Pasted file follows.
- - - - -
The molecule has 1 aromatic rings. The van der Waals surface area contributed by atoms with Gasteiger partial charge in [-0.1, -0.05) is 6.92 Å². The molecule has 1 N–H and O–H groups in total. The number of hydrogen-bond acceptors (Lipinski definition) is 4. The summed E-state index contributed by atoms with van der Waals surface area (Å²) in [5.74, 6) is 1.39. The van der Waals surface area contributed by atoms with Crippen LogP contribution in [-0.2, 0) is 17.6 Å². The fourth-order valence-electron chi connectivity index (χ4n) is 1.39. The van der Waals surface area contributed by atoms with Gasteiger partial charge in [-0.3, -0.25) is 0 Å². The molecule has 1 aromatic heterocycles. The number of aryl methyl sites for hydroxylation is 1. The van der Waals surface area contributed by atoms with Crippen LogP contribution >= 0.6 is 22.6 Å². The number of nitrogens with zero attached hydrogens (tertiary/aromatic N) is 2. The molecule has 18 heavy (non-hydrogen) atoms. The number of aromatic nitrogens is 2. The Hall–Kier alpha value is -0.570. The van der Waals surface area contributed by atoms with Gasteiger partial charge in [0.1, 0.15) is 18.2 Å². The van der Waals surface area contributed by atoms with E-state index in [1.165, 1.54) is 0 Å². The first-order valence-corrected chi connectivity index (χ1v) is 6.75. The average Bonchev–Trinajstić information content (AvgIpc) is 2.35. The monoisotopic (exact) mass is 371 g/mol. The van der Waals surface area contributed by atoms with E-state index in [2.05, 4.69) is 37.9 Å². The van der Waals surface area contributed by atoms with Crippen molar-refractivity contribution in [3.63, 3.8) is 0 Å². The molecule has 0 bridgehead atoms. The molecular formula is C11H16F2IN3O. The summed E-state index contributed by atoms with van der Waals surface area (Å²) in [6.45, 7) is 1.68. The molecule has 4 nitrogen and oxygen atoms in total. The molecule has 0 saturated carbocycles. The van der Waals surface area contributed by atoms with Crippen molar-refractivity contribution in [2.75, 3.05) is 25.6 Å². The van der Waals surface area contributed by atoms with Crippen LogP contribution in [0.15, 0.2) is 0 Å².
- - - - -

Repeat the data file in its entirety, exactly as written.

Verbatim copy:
The molecule has 1 aromatic rings. The van der Waals surface area contributed by atoms with Gasteiger partial charge in [-0.1, -0.05) is 6.92 Å². The molecule has 1 N–H and O–H groups in total. The number of hydrogen-bond acceptors (Lipinski definition) is 4. The summed E-state index contributed by atoms with van der Waals surface area (Å²) in [5.74, 6) is 1.39. The van der Waals surface area contributed by atoms with Crippen LogP contribution in [-0.2, 0) is 17.6 Å². The fourth-order valence-electron chi connectivity index (χ4n) is 1.39. The van der Waals surface area contributed by atoms with Gasteiger partial charge in [-0.3, -0.25) is 0 Å². The molecule has 1 aromatic heterocycles. The number of aryl methyl sites for hydroxylation is 1. The van der Waals surface area contributed by atoms with Crippen LogP contribution >= 0.6 is 22.6 Å². The number of nitrogens with zero attached hydrogens (tertiary/aromatic N) is 2. The molecule has 18 heavy (non-hydrogen) atoms. The number of aromatic nitrogens is 2. The Hall–Kier alpha value is -0.570. The van der Waals surface area contributed by atoms with Gasteiger partial charge in [0.1, 0.15) is 18.2 Å². The van der Waals surface area contributed by atoms with E-state index in [1.165, 1.54) is 0 Å². The first-order valence-corrected chi connectivity index (χ1v) is 6.75. The average Bonchev–Trinajstić information content (AvgIpc) is 2.35. The monoisotopic (exact) mass is 371 g/mol. The van der Waals surface area contributed by atoms with E-state index in [2.05, 4.69) is 37.9 Å². The van der Waals surface area contributed by atoms with Crippen molar-refractivity contribution in [3.63, 3.8) is 0 Å². The molecule has 0 bridgehead atoms. The molecular formula is C11H16F2IN3O. The summed E-state index contributed by atoms with van der Waals surface area (Å²) in [6.45, 7) is 1.68. The molecule has 4 nitrogen and oxygen atoms in total. The molecule has 0 saturated carbocycles. The van der Waals surface area contributed by atoms with Crippen molar-refractivity contribution in [2.75, 3.05) is 25.6 Å². The van der Waals surface area contributed by atoms with Crippen LogP contribution in [0.15, 0.2) is 0 Å².